I really need to write a rule book of how to be professional. For the most part, almost everyone I work with is super cool, no major ego problems and my sessions go off without a hitch. But there is always that one person every so often who just needs a good swift kick in the ass. Here are some basic pointers to potential clients.
First, the customer is not always right. Honestly, there are some crazy people out there who will never be satisfied with anything…. ever! Next, I don’t care how much money you think you’re spending, this is not a free pass to walk all over everyone else who is involved. You cannot pay me enough money to have me let you treat me like crap. I’m not your servant, I’m not your whipping boy, and I’m still above you on the totem pole. Otherwise you wouldn’t have hired me in the first place. Just ponder that one for a little bit.
Honestly, I love my clients and 99% of the people I photograph. They often have the same attitude about life that I do, which makes things very easy on set! I love being able to laugh, have fun and have a completely relaxed atmosphere without anyone bringing the vibe down. It is that 1% that can drive me up a wall. It is usually someone who thinks they are a creative director yet they have absolutely no idea how a photograph happens. They have no idea about lighting, no idea about make up or hair, no idea about composition and absolutely no idea how to deal with people!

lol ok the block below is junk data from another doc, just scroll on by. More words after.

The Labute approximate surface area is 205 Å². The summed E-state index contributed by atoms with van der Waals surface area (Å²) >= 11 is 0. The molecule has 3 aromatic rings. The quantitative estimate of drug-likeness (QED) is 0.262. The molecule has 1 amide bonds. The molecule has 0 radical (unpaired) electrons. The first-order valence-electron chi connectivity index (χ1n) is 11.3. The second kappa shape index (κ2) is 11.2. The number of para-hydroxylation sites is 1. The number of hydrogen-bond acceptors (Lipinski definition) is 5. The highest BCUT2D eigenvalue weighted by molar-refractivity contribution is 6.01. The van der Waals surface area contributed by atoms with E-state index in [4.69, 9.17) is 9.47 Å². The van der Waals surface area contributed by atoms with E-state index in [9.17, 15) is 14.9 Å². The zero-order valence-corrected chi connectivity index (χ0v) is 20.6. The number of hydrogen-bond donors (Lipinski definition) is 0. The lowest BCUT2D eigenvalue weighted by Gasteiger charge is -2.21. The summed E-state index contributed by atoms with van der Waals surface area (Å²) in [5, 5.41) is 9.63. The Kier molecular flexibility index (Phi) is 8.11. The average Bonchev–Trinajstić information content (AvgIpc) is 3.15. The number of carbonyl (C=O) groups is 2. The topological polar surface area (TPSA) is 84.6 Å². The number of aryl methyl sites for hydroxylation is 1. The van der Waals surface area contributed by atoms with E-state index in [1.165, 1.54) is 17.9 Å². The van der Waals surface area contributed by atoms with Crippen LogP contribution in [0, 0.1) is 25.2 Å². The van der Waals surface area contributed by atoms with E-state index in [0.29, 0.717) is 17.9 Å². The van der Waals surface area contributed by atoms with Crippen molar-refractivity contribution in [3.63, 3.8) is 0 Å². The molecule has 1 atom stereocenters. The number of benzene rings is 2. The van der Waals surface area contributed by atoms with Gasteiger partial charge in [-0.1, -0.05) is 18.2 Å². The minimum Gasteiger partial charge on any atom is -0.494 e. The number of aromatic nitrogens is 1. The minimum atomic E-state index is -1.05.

Yes, I work with a lot of models, but here is something that not everyone knows about models. They are regular people just like the rest of us. Here is the difference, they are in front of the camera, they are the face and the image of the product. If you come in and start criticizing them it will show in the final product. I had one “art director” (self-proclaimed) start telling a model how she was a little too wide, and then telling another that her skin wasn’t so great. I had to pull this person outside of my studio to let them know that they were behaving in a completely unprofessional way. And this is the representative of the company who hired me to shoot for them! I then had to rebuild this model’s own self-confidence and fast! It was easy for me to do this simply because she was nothing that this “art director” said she was. But still, really? Some people just have to tear someone down to make themselves look better. All this did was jeopardize their own company’s shoot.
This is why I say it is important to work with professional photographers. It is not just our portfolio you should be looking at, it is not just going with the lowest bidder. It is finding someone who knows how to work with people and how to get the job done right the first time. And if something does go wrong, you need someone who knows how to fix it and fix it fast! These are just a few things to think about when bidding jobs, when getting hired or if you are the one doing the hiring.
Here is one from yesterday’s shoot in Malibu. This was my 2nd shoot with Hannah, can’t wait for #3!